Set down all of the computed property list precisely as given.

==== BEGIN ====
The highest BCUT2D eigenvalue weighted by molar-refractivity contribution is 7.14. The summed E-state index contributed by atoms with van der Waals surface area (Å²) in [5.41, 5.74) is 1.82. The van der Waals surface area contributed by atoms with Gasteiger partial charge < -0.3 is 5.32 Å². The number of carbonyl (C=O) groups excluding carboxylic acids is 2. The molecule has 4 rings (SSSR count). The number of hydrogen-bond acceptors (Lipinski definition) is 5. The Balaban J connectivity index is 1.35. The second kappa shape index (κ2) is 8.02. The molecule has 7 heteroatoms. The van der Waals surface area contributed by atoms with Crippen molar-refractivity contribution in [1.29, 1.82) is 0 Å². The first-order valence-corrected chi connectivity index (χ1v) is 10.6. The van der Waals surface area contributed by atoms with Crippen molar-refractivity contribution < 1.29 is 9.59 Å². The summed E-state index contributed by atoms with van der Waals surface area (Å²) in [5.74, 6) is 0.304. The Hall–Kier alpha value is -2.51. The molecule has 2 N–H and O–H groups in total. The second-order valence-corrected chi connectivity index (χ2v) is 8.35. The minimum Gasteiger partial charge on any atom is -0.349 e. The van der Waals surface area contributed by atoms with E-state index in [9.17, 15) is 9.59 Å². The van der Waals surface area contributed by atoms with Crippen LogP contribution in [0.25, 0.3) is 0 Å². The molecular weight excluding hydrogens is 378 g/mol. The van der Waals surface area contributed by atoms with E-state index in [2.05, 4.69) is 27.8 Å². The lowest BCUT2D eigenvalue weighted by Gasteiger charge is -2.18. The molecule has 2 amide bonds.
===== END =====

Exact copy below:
The highest BCUT2D eigenvalue weighted by molar-refractivity contribution is 7.14. The summed E-state index contributed by atoms with van der Waals surface area (Å²) in [5.41, 5.74) is 1.82. The van der Waals surface area contributed by atoms with Gasteiger partial charge < -0.3 is 5.32 Å². The number of carbonyl (C=O) groups excluding carboxylic acids is 2. The molecule has 4 rings (SSSR count). The number of hydrogen-bond acceptors (Lipinski definition) is 5. The Balaban J connectivity index is 1.35. The second kappa shape index (κ2) is 8.02. The molecule has 7 heteroatoms. The van der Waals surface area contributed by atoms with Crippen molar-refractivity contribution in [1.29, 1.82) is 0 Å². The first-order valence-corrected chi connectivity index (χ1v) is 10.6. The van der Waals surface area contributed by atoms with Crippen molar-refractivity contribution < 1.29 is 9.59 Å². The summed E-state index contributed by atoms with van der Waals surface area (Å²) in [5.74, 6) is 0.304. The Hall–Kier alpha value is -2.51. The molecule has 2 N–H and O–H groups in total. The second-order valence-corrected chi connectivity index (χ2v) is 8.35. The minimum Gasteiger partial charge on any atom is -0.349 e. The van der Waals surface area contributed by atoms with E-state index in [9.17, 15) is 9.59 Å². The van der Waals surface area contributed by atoms with Crippen LogP contribution in [0.25, 0.3) is 0 Å². The molecular weight excluding hydrogens is 378 g/mol. The van der Waals surface area contributed by atoms with E-state index in [2.05, 4.69) is 27.8 Å². The lowest BCUT2D eigenvalue weighted by Gasteiger charge is -2.18. The molecule has 2 amide bonds.